I think we're also confusing my intent with this bike. I'm not riding in the snow, I'm riding in the rain, sand, salt, and maybe slush. No snow on the road.

I'd love an IGH bike with 5-8 speeds, but I'm not about to spend more than I did on my Cervelo or Bianchi on a winter bike ($500).
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Old 09-05-10, 10:36 AM   #18
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I think somebody beat me to it, took a bit to dust through the cobwebs ad recall the ESGE name/brand which now seems to be SKS

the 35 or 45mm should work and don't seem to be too pricy, http://sheldonbrown.com/harris/fenders.html

Do I need a mounting point at the BB end of the fender or is that a clip or something?
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Old 09-05-10, 10:50 AM   #19
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wow we are taxing my memory this morning.... it is a clip that goes over the little round BB bridge between the chainstays

I think Mickey is refering to the fact that you are considering using a Centurion for a "winta beata" as they say in Weymouth LOL

snow although hard to ride in (been carless during the winter on the South Shore a few times) as well as rain is not the real issue SALT is. you just need to keep the bike clean. maybe put that frame saver stuff init and seal the weld holes
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Old 09-05-10, 10:55 AM   #20
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personally I'd want bigger tires than 25mm and fenders. There's a lot of crap on the roads in the winter.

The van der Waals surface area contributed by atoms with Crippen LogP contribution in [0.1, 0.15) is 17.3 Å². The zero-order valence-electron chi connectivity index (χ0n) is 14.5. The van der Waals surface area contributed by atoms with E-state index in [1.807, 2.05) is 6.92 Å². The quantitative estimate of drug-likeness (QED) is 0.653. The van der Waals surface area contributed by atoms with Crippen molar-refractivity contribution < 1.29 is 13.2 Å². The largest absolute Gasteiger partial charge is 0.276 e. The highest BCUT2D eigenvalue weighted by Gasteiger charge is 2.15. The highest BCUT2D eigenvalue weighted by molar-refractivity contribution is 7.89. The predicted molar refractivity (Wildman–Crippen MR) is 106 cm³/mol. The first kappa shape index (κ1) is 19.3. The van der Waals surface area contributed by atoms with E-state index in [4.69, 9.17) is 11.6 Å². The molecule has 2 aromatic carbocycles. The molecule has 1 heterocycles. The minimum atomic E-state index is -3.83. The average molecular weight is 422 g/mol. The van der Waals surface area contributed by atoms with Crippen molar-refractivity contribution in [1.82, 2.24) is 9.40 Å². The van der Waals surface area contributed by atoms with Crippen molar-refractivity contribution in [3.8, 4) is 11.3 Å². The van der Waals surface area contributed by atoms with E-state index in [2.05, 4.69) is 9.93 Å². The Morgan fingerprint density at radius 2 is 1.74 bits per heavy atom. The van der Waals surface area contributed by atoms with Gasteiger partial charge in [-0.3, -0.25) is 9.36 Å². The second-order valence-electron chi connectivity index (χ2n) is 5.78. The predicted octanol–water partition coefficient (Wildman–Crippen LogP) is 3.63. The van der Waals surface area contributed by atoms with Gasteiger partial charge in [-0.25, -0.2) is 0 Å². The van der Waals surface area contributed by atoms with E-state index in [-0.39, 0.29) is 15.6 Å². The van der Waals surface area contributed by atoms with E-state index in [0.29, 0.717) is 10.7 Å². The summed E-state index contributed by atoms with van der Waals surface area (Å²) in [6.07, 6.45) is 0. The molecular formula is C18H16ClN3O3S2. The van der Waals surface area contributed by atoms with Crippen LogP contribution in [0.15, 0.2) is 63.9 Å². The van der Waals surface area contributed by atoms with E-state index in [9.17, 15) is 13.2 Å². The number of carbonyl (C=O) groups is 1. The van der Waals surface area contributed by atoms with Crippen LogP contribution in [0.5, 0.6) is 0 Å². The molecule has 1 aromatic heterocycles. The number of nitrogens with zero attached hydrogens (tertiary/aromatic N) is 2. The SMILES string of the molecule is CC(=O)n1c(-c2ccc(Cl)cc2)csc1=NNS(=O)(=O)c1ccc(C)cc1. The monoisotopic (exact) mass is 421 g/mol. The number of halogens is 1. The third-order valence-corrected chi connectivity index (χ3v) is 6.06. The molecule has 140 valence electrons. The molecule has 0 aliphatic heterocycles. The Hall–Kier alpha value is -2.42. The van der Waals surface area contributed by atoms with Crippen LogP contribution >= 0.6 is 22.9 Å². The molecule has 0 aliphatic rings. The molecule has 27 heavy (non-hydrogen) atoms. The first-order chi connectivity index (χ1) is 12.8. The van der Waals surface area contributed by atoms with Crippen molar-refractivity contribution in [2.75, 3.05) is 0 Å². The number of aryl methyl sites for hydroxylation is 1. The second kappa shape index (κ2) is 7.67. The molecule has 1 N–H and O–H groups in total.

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Old 09-05-10, 11:03 AM   #21
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They need a mounting point down there so either something brazed on or a P-clip. The black clip part is a safety mechanism. If something gets jammed between the fender and the tire it will pull out at the clip part and break the fender free. Also if it's a modern brake you will need a Sheldon nut thingy to mount the front fender.
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Old 09-05-10, 11:16 AM   #22
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just get this and save yourself all the hassle

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Old 09-05-10, 11:30 AM   #23
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personally I'd want bigger tires than 25mm and fenders. There's a lot of crap on the roads in the winter.
This. It's not that it's a Centurion (although, riding one of those in the winter is like buying a '69 Hurst/Olds for a winter beater), it's that you don't have space for wider tires. I would never use a bike with anything under 28 or 32c tires. Having ridden in the winter, I know that morning commutes will often have snow, slush freezes to ice, and you can find ice, sand, salt, and hard snow chunks on the side of the road all day long. With 23-25c tires, you're going to lose a lot of control.

Ever notice how it's harder to control a rear brake slide on a beach cruiser or mountain bike than on a road bike? Even when sliding, you have grip. With super narrow tires, you have a lot less than if you were to go with 32's or so. On that centurion, 32's would probably be rubbing the brake bridges.
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Old 09-05-10, 11:49 AM   #24
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Hint for the really practical: an MTB frame usually has great clearance, better brakes than sidepulls, rugged, expendable, etc. Perfect for a winter bike.
+1 onthe MTB I rode an older Giant Iguana last winter. This year it is getting either Drop or Moustache bars and Plastic fenders. Putting smaller tires added plenty of room for fenders and the frame and compoents are bomb proof....bring on the potholes!
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Old 09-05-10, 04:28 PM   #25
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Or get a cyclocross bike